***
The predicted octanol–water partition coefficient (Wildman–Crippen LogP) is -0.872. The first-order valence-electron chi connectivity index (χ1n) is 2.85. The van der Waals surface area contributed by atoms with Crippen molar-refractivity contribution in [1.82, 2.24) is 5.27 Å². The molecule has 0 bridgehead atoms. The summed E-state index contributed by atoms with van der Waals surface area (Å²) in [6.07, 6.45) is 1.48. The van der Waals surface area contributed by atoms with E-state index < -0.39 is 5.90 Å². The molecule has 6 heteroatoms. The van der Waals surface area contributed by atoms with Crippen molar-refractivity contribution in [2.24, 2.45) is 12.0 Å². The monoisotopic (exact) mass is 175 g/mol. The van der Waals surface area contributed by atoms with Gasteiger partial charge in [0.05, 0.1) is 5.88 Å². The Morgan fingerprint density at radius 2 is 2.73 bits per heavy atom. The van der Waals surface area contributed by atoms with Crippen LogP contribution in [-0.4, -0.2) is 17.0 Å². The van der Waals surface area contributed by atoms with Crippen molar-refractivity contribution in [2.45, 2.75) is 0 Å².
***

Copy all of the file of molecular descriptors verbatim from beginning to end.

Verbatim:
The predicted octanol–water partition coefficient (Wildman–Crippen LogP) is -0.872. The first-order valence-electron chi connectivity index (χ1n) is 2.85. The van der Waals surface area contributed by atoms with Crippen molar-refractivity contribution in [1.82, 2.24) is 5.27 Å². The molecule has 0 bridgehead atoms. The summed E-state index contributed by atoms with van der Waals surface area (Å²) in [6.07, 6.45) is 1.48. The van der Waals surface area contributed by atoms with E-state index < -0.39 is 5.90 Å². The molecule has 6 heteroatoms. The van der Waals surface area contributed by atoms with Crippen molar-refractivity contribution in [2.24, 2.45) is 12.0 Å². The monoisotopic (exact) mass is 175 g/mol. The van der Waals surface area contributed by atoms with Gasteiger partial charge in [0.05, 0.1) is 5.88 Å². The Morgan fingerprint density at radius 2 is 2.73 bits per heavy atom. The van der Waals surface area contributed by atoms with Crippen LogP contribution in [-0.4, -0.2) is 17.0 Å². The van der Waals surface area contributed by atoms with Crippen molar-refractivity contribution in [2.45, 2.75) is 0 Å².